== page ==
Bullwhip Effect In Supply Chain Networks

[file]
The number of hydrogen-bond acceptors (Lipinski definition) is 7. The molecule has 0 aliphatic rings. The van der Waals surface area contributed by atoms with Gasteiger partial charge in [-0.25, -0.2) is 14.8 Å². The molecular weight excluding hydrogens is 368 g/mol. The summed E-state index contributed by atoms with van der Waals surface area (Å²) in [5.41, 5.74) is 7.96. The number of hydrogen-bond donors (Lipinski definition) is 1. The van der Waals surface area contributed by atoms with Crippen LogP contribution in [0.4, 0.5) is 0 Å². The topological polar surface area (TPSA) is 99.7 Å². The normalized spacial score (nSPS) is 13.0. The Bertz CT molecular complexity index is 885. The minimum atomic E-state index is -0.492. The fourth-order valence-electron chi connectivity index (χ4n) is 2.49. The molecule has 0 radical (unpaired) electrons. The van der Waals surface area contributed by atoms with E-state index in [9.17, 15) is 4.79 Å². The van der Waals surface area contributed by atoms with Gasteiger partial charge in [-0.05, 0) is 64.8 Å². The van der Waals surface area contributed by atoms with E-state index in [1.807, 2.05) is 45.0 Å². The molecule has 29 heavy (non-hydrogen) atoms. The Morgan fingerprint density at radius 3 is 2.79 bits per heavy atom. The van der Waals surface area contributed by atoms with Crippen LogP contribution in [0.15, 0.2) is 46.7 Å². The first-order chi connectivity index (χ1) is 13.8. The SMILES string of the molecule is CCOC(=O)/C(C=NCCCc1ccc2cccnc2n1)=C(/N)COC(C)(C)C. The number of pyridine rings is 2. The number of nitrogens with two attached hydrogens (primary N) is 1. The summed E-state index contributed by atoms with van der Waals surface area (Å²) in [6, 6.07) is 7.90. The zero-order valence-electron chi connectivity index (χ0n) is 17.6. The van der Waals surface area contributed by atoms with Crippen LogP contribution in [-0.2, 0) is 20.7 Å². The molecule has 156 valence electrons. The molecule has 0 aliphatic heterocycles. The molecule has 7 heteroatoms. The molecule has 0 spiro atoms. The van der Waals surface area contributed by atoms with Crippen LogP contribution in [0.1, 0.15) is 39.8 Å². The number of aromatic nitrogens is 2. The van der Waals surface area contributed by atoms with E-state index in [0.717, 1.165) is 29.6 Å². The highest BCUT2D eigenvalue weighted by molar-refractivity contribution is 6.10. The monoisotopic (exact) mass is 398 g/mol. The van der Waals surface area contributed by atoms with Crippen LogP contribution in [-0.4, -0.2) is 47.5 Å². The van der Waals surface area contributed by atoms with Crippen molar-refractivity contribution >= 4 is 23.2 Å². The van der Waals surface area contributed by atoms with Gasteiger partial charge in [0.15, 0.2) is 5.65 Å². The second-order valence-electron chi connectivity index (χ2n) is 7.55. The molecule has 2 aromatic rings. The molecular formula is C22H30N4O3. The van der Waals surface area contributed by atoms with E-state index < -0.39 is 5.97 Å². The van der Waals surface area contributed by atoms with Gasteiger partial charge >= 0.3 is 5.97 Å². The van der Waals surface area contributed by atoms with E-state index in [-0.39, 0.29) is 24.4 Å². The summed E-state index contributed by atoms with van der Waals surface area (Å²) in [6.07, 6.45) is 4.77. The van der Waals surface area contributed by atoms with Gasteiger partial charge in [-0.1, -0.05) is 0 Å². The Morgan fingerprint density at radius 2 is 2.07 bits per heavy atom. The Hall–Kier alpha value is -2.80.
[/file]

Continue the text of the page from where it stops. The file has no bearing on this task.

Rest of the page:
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The objective of supply chain management is to provide a high velocity flow of high quality, relevant information that will enable suppliers to provide an uninterrupted and precisely timed flow of materials to customers. However, unplanned demand oscillations, including those caused by stockouts, in the supply chain execution process create distortions which can wreck havoc up and down the supply chain. There are numerous causes, often in combination, that will cause these supply chain distortions to start what has become known as the Bullwhip Effect. While the devil is usually buried in the details, as is the case here, the most common general drivers of these demand distortions are: • Customers • Promotions • Sales • Manufacturing • Policies • Processes • Systems • Suppliers This unplanned for demand results in a disturbance or “lump of demand”, which may be a minor blip for any one customer, oscillates back through the supply chain often resulting in huge and costly disturbances at the supplier end of the chain. Often, these demand oscillations will launch a “mad scramble” in manufacturing with the need to acquire and expedite more raw materials and reschedule production. The “Bullwhip Effect” has in the past been accepted as normal, and in fact, thought to be an inevitable part of the order-to-delivery cycle. Yet, the negative effect on business performance is often found in excess inventories, quality problems, higher raw material costs, overtime expenses and shipping costs. In the worst-case scenario, customer service goes down, lead times lengthen, sales are lost, costs go up and capacity is adjusted. An important element to operating a smooth flowing supply chain is to mitigate and preferably eliminate the “Bullwhip Effect”. Lee et al. (1997) discussed four possible causes of the bullwhip effect: demand forecast updating, order batching, price fluctuation, and rationing and shortage gaming. Demand forecast updating suggests that demand amplification occurs due to the safety stock and long lead time. As orders are forecasted and transmitted along the supply chain, the safety stocks are built up, and thus the bullwhip effect occurs. Material requirements planning or economics of transportation require companies to order goods at certain times. This periodic batching causes surges in demand at a particular time period, followed by the periods of time with no or little orders, and other time periods with huge demands. Price fluctuation, which usually results from price discount or promotion, also distorts buying pattern and creates bigger variability of demand and demand lumpiness. Finally, when demand significantly exceeds supply, manufacturers often ration products to their customers based on what they order. Recognizing this rationing policy, the customers place orders larger and more frequently than what they really need with a hope of getting more products.

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